Young Artists 2021

Los Angeles Plays Itself in the Work of Artist Mario Ayala

Wallace Ludel

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A self-portrait by Mario Ayala (2020).

Mario Ayala uses airbrush to execute his surrealistic paintings in a mode that invokes the culture of the artist’s native Los Angeles, exploding the iconography and stylistic tendencies outwards into a world uniquely his own. The airbrush signifies something “between being seductive and utilitarian,” the artist explains, noting that it reminds him of the cars and swap meets that occupy his memories of when he was much younger.

His choices of imagery feel both randomized and highly curated, as figures and forms meld into one another amid narrative strategies that offer dexterity and humor, but never lack for sincerity. “I think humor has always been an effective way of communicating and that has always interested me,” he says. His lexicon points to a fluency between worlds, as references to Southern Californian Chicano culture—aesthetic elements that recall lowriders, handmade grieving items and storefront signage, for example—seamlessly blend into and butt up against pop culture iconography, creating a fruitful space of tension.

A studio view. Courtesy of the artist.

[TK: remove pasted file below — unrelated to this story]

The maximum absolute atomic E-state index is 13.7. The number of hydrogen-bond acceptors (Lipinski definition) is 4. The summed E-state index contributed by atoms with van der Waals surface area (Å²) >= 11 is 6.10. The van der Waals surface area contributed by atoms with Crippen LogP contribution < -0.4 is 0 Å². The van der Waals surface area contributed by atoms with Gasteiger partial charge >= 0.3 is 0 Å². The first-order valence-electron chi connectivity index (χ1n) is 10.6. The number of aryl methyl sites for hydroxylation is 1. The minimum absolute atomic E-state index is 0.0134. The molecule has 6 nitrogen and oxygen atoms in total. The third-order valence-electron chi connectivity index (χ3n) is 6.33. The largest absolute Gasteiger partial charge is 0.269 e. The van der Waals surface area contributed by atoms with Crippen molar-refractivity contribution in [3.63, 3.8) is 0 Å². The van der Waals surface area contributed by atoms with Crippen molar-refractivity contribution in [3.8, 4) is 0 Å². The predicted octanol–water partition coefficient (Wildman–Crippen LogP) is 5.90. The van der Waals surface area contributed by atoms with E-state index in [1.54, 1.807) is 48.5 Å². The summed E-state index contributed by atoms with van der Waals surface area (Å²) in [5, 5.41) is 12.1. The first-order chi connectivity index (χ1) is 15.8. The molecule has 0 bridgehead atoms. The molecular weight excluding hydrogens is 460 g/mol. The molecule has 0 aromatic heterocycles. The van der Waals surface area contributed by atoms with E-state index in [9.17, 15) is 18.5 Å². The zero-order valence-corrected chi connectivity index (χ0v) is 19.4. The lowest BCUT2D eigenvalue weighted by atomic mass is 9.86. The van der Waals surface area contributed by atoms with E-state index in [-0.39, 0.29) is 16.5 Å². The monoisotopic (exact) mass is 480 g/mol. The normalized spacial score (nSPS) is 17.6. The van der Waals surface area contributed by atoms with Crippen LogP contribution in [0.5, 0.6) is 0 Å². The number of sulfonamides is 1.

“It’s important for me to have access points in the work to allow a range of people to feel engaged. I’m interested in creating a dialogue and sometimes using familiar imagery can allow that to happen.”

Growing up, Ayala’s first encounters with art came from his father. “Back when my family and I lived in LA, my dad would come home late from work with these pen drawings on the back of his delivery receipts, or on loose sketch-pad paper,” says the artist. “He’d give them to me once he walked through the door. I think it was the first time I can remember realizing what a drawing was.” This notion that image-making could encapsulate anything, that it is an opportunity not relegated to anyone and an outlet to let the whole world in, proved a catalyst for the supremely complex canvases Ayala makes today. In the near future, Ayala’s work will be featured in the Hammer Museum’s “Made in LA” biennial, a two-person exhibition at Ever Gold Projects and a group show with Jeffrey Deitch slated to open in February.